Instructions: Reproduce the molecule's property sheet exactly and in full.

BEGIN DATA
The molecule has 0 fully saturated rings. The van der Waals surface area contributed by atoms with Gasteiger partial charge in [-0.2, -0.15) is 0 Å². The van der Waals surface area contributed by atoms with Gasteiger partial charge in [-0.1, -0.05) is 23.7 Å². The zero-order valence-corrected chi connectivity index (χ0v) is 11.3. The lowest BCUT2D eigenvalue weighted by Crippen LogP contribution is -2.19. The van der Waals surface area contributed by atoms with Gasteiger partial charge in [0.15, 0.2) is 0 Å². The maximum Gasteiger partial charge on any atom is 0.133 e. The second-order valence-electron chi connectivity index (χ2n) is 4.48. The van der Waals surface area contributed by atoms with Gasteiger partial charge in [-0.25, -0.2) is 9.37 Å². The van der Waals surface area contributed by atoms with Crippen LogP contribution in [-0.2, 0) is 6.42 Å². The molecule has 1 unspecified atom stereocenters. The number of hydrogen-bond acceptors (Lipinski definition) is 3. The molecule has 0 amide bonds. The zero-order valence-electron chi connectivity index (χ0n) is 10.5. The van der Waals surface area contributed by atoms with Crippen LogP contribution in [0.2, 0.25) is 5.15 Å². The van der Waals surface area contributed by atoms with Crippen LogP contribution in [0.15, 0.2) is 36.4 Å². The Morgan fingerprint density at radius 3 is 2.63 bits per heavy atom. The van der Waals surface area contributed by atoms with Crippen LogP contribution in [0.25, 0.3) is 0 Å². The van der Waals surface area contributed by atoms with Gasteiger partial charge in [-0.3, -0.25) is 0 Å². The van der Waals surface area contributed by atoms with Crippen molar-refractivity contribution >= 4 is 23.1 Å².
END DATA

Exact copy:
The molecule has 0 fully saturated rings. The van der Waals surface area contributed by atoms with Gasteiger partial charge in [-0.2, -0.15) is 0 Å². The van der Waals surface area contributed by atoms with Gasteiger partial charge in [-0.1, -0.05) is 23.7 Å². The zero-order valence-corrected chi connectivity index (χ0v) is 11.3. The lowest BCUT2D eigenvalue weighted by Crippen LogP contribution is -2.19. The van der Waals surface area contributed by atoms with Gasteiger partial charge in [0.15, 0.2) is 0 Å². The maximum Gasteiger partial charge on any atom is 0.133 e. The second-order valence-electron chi connectivity index (χ2n) is 4.48. The van der Waals surface area contributed by atoms with Gasteiger partial charge in [-0.25, -0.2) is 9.37 Å². The van der Waals surface area contributed by atoms with Crippen LogP contribution in [-0.2, 0) is 6.42 Å². The molecule has 1 unspecified atom stereocenters. The number of hydrogen-bond acceptors (Lipinski definition) is 3. The molecule has 0 amide bonds. The zero-order valence-electron chi connectivity index (χ0n) is 10.5. The van der Waals surface area contributed by atoms with Crippen LogP contribution in [0.2, 0.25) is 5.15 Å². The van der Waals surface area contributed by atoms with Crippen LogP contribution in [0.15, 0.2) is 36.4 Å². The Morgan fingerprint density at radius 3 is 2.63 bits per heavy atom. The van der Waals surface area contributed by atoms with Crippen LogP contribution in [0.25, 0.3) is 0 Å². The van der Waals surface area contributed by atoms with Gasteiger partial charge in [-0.3, -0.25) is 0 Å². The van der Waals surface area contributed by atoms with Crippen molar-refractivity contribution >= 4 is 23.1 Å².